Research has suggested a number of beneficial effects arising from the consumption of dietary flavonoids, found in foods such as cocoa, apples, tea, citrus fruits and berries on cardiovascular risk factors such as high blood pressure and endothelial dysfunction. These effects are thought to have a significant impact upon both vascular and cerebrovascular health, ultimately with the potential to prevent cardiovascular and potentially neurodegenerative disease with a vascular component, for example vascular dementia. This review explores the current evidence for the effects of flavonoid supplementation on human endothelial function and both peripheral and cerebral blood flow (CBF). Evidence presented includes their potential to reduce blood pressure in hypertensive individuals, as well as increasing peripheral blood perfusion and promoting CBF in both healthy and at-risk populations. However, there is great variation in the literature due to the heterogeneous nature of the randomised controlled trials conducted. As such, there is a clear need for further research and understanding within this area in order to maximise potential health benefits.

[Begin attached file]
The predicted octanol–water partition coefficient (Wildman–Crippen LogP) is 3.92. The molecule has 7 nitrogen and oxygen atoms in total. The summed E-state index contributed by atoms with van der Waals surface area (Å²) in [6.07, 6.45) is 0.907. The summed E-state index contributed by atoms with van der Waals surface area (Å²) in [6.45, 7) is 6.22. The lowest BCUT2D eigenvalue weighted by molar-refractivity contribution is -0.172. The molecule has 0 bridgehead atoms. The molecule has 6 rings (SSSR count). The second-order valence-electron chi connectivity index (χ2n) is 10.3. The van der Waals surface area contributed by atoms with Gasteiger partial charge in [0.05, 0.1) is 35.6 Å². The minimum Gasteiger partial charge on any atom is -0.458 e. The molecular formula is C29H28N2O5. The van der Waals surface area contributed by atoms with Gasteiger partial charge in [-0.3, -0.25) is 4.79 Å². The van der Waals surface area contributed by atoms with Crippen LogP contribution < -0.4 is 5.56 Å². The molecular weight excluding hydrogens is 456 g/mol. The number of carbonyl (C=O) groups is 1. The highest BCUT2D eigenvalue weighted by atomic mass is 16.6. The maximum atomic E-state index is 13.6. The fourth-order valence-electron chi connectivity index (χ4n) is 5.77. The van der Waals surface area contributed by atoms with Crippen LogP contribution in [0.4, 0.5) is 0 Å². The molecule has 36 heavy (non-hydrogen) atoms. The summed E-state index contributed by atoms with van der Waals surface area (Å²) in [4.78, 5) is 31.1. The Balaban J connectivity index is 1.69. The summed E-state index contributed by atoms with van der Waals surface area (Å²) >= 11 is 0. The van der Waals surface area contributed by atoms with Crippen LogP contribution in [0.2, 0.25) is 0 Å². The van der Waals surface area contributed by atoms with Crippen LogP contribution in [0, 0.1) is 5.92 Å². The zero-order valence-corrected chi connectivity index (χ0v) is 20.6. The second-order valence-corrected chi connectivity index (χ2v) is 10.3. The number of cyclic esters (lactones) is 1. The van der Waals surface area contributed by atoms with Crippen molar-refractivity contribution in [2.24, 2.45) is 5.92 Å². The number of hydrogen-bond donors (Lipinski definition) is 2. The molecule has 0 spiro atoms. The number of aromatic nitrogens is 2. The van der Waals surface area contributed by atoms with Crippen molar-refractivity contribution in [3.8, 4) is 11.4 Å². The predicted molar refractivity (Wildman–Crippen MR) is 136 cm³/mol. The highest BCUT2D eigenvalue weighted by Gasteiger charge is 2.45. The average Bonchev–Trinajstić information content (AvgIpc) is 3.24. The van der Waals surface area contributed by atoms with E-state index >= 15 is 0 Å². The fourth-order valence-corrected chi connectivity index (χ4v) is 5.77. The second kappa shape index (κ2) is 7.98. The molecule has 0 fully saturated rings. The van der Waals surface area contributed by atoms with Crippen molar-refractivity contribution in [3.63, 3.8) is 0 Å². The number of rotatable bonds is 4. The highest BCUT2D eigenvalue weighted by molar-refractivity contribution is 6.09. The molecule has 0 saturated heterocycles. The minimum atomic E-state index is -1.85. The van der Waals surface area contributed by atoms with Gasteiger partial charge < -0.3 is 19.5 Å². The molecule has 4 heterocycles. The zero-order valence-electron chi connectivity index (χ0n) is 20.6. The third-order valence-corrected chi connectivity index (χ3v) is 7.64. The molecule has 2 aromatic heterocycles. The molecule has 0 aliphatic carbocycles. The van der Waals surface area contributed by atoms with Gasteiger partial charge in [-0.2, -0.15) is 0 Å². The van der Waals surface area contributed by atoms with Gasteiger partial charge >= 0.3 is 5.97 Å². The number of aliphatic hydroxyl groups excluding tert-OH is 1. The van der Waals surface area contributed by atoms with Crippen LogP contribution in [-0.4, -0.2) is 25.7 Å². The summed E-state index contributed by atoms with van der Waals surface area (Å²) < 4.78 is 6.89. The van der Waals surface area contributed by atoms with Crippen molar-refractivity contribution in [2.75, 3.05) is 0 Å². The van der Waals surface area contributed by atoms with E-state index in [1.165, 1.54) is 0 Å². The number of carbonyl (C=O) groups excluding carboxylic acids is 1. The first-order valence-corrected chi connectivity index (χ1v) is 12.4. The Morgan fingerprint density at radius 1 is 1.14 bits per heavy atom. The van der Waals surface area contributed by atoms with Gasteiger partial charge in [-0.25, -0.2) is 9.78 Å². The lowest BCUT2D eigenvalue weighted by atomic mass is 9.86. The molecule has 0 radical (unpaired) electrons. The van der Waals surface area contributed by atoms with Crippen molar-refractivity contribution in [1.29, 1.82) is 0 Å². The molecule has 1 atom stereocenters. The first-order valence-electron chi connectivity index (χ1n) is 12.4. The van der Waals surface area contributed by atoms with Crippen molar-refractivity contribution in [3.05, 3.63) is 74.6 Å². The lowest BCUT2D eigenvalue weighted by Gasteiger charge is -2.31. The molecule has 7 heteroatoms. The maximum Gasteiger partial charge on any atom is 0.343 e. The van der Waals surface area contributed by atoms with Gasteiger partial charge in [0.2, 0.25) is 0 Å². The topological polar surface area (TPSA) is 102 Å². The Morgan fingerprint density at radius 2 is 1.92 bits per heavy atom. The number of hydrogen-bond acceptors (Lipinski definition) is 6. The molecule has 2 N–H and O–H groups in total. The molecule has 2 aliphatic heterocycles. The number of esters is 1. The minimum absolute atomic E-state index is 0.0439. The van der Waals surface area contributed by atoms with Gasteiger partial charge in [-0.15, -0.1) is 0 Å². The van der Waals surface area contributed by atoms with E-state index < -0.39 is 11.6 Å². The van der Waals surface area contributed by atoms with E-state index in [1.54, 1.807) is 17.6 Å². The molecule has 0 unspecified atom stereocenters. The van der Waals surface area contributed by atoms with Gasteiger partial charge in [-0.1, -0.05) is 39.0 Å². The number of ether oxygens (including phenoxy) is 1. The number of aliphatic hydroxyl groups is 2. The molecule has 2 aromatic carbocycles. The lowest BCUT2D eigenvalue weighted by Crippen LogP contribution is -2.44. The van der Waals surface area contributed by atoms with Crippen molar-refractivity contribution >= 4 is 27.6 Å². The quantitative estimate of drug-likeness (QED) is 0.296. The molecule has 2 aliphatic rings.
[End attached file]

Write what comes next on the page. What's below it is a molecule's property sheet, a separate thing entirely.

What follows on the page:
Keywords: blood pressure; cardiovascular disease; cerebral blood flow; cerebrovascular function; cocoa; flavonoid; flow-mediated dilation.